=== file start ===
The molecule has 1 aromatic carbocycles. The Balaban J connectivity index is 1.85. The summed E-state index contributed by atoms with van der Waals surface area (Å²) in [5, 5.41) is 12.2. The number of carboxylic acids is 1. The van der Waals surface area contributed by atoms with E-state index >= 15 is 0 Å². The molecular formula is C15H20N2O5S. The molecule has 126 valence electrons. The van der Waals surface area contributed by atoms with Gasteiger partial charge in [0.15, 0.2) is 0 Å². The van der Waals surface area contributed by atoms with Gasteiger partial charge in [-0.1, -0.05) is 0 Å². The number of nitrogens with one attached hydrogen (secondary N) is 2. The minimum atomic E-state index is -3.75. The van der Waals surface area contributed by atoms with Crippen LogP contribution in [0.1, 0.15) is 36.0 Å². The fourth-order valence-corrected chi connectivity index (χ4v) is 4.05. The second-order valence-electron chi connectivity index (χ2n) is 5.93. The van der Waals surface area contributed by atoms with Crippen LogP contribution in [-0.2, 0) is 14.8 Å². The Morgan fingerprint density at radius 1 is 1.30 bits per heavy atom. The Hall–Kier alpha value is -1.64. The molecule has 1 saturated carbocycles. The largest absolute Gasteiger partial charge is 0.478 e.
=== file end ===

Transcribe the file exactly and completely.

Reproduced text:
The molecule has 1 aromatic carbocycles. The Balaban J connectivity index is 1.85. The summed E-state index contributed by atoms with van der Waals surface area (Å²) in [5, 5.41) is 12.2. The number of carboxylic acids is 1. The van der Waals surface area contributed by atoms with E-state index >= 15 is 0 Å². The molecular formula is C15H20N2O5S. The molecule has 126 valence electrons. The van der Waals surface area contributed by atoms with Gasteiger partial charge in [0.15, 0.2) is 0 Å². The van der Waals surface area contributed by atoms with Gasteiger partial charge in [-0.1, -0.05) is 0 Å². The number of nitrogens with one attached hydrogen (secondary N) is 2. The minimum atomic E-state index is -3.75. The van der Waals surface area contributed by atoms with Crippen LogP contribution in [0.1, 0.15) is 36.0 Å². The fourth-order valence-corrected chi connectivity index (χ4v) is 4.05. The second-order valence-electron chi connectivity index (χ2n) is 5.93. The van der Waals surface area contributed by atoms with Crippen LogP contribution in [-0.2, 0) is 14.8 Å². The Morgan fingerprint density at radius 1 is 1.30 bits per heavy atom. The Hall–Kier alpha value is -1.64. The molecule has 1 saturated carbocycles. The largest absolute Gasteiger partial charge is 0.478 e.